As noted in previous studies, the latter section of the book of Genesis (chapters 37-50) is prophetic in nature. The future leadership of the nation of Israel is described hundreds of years before the fact. Joseph is a unique type of Messiah. His descendants, Ephraim and Manasseh will become leaders of the northern tribes of Israel. Judah, on the other hand, will be the dominant tribe in the south. Through Judah, God will preserve a remnant to complete His purpose of redemption. Messiah will come from the tribe of Judah. Even though the division of Israel between Judah and Joseph is only temporarily healed from time to time during the First Kingdom Era (1447 – 586 BC/BCE), the unification of the whole house of Israel will be accomplished in the Diaspora. Ezekiel prophesied of this unification (Ezekiel 37:15-23). [Read more…]
The portion of the Bible recorded from Genesis 37-50 gives an account of the character of two men, Judah and Joseph. This is prophecy because it provides the foundation for subsequent leadership in Israel. When Israel finally possessed the land following the Exodus, the tribes of Judah and Joseph received the territory of the central highlands from the Judean wilderness north to the Jezreel valley. This is the area of the land that is most significant from a spiritual standpoint. It is referred today in the international media as the “Israeli occupied West Bank”. It is, without doubt, the most highly contested real estate in the world. During the First Kingdom era (1447 – 586 BC/BCE), the tribes of Israel were most often divided into two groups; Judah in the South and Ephraim (Joseph) in the North. Jacob predicted that, ultimately, Judah would be the primary vessel of redemption (Genesis 49:8-10). [Read more…]
The book of Genesis is prophetic in nature. A major theme from Genesis 12 through 36 is God’s interaction with Abraham, Isaac and Jacob: God established His election through these three witnesses. Later, when God called Moses at Mt. Sinai, He declared that His eternal, memorial name was, is and will be “The God of Abraham, the God of Isaac, and the God of Jacob” (Exodus 3:15). From Genesis 37 through 50, God’s elect vessel shifts to the infant nation of Israel from the individual patriarchs. The book is prophetic in nature because it outlines the leadership within the nation of Israel for the future. In these chapters, we have an account of events in the lives of Judah and Joseph. The descendants of these two men would become the leading tribes of the nation of Israel. The prophetic promises and hence God’s work of redemption would be carried out primarily through these two tribes. [Read more…]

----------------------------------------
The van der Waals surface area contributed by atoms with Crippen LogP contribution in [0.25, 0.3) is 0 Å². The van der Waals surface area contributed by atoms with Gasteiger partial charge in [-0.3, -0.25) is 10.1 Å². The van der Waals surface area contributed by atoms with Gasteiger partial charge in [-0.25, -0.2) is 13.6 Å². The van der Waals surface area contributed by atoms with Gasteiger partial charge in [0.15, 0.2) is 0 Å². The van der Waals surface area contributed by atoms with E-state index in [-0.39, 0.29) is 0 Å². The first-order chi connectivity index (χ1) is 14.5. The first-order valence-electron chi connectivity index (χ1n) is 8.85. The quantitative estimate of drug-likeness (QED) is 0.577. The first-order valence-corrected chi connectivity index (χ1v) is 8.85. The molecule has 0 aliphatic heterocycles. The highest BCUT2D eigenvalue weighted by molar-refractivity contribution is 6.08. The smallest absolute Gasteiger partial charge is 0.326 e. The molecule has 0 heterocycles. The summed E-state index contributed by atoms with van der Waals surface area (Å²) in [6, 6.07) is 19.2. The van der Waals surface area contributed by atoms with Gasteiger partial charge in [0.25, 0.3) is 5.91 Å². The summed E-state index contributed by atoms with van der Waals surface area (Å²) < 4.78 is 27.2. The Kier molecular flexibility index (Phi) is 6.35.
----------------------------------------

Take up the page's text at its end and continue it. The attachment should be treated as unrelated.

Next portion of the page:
Since our objective here is to discuss Biblical revelation and truth, I feel that I must comment of the events of this week. President Trump, on behalf of the U.S., officially recognized Jerusalem as the capital of the nation of Israel. This is important because God has chosen Jerusalem as the seat of His kingdom on earth. The people of Israel have returned to the land of Israel in fulfillment of Biblical prophecy. Jerusalem was liberated in the “Six-Day War” in 1967 and was subsequently unified under Israeli rule, which was also an important prophetic fulfillment. One nation’s recognition of this reality may not seem consequential, but I pray that this action will serve as an encouragement for the Israelis to move to sanctify the Temple Mount. Israel will need to follow the pattern set by their father, Israel, as he came to trust God to fulfill His promises. [Read more…]
The contrast between Esau and Jacob is illustrated in this section of the Bible. Both are 77 years old. Esau took wives from the Canaanites. Jacob remained unmarried. Isaac instructed Jacob to flee to Haran until his brother’s anger subsided. Also, Jacob was instructed not to take a wife from the daughters of Canaan but instead go to the homeland and take a wife from there. Jacob complied with his parents’ wishes. Esau took another wife, this time from the line of Ishmael, to further irritate his parents. This helps explain why we read, “Jacob I loved, but Esau I hated” (Romans 9:13b).